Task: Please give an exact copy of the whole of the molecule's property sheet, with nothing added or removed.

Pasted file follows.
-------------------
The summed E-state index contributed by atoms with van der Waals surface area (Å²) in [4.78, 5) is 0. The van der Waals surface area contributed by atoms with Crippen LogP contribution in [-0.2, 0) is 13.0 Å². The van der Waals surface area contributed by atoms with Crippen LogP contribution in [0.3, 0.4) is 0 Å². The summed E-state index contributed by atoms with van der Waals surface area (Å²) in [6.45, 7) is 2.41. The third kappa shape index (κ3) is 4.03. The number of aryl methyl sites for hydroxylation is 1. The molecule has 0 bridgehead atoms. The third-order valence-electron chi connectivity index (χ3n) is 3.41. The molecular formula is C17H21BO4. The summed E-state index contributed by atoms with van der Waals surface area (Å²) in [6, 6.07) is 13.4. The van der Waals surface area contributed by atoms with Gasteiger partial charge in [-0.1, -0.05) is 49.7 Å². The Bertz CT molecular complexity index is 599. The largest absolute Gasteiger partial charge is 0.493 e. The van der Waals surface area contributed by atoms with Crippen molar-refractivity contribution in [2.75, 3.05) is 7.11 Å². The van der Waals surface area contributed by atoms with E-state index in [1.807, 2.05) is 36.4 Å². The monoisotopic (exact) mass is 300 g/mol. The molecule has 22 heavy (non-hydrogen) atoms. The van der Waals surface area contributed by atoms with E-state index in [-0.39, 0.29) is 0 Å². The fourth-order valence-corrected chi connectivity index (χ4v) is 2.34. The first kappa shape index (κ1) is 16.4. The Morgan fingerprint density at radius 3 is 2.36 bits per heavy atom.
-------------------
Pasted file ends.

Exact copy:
The summed E-state index contributed by atoms with van der Waals surface area (Å²) in [4.78, 5) is 0. The van der Waals surface area contributed by atoms with Crippen LogP contribution in [-0.2, 0) is 13.0 Å². The van der Waals surface area contributed by atoms with Crippen LogP contribution in [0.3, 0.4) is 0 Å². The summed E-state index contributed by atoms with van der Waals surface area (Å²) in [6.45, 7) is 2.41. The third kappa shape index (κ3) is 4.03. The number of aryl methyl sites for hydroxylation is 1. The molecule has 0 bridgehead atoms. The third-order valence-electron chi connectivity index (χ3n) is 3.41. The molecular formula is C17H21BO4. The summed E-state index contributed by atoms with van der Waals surface area (Å²) in [6, 6.07) is 13.4. The van der Waals surface area contributed by atoms with Gasteiger partial charge in [-0.1, -0.05) is 49.7 Å². The Bertz CT molecular complexity index is 599. The largest absolute Gasteiger partial charge is 0.493 e. The van der Waals surface area contributed by atoms with Crippen molar-refractivity contribution in [2.75, 3.05) is 7.11 Å². The van der Waals surface area contributed by atoms with E-state index in [1.807, 2.05) is 36.4 Å². The monoisotopic (exact) mass is 300 g/mol. The molecule has 22 heavy (non-hydrogen) atoms. The van der Waals surface area contributed by atoms with E-state index in [-0.39, 0.29) is 0 Å². The fourth-order valence-corrected chi connectivity index (χ4v) is 2.34. The first kappa shape index (κ1) is 16.4. The Morgan fingerprint density at radius 3 is 2.36 bits per heavy atom.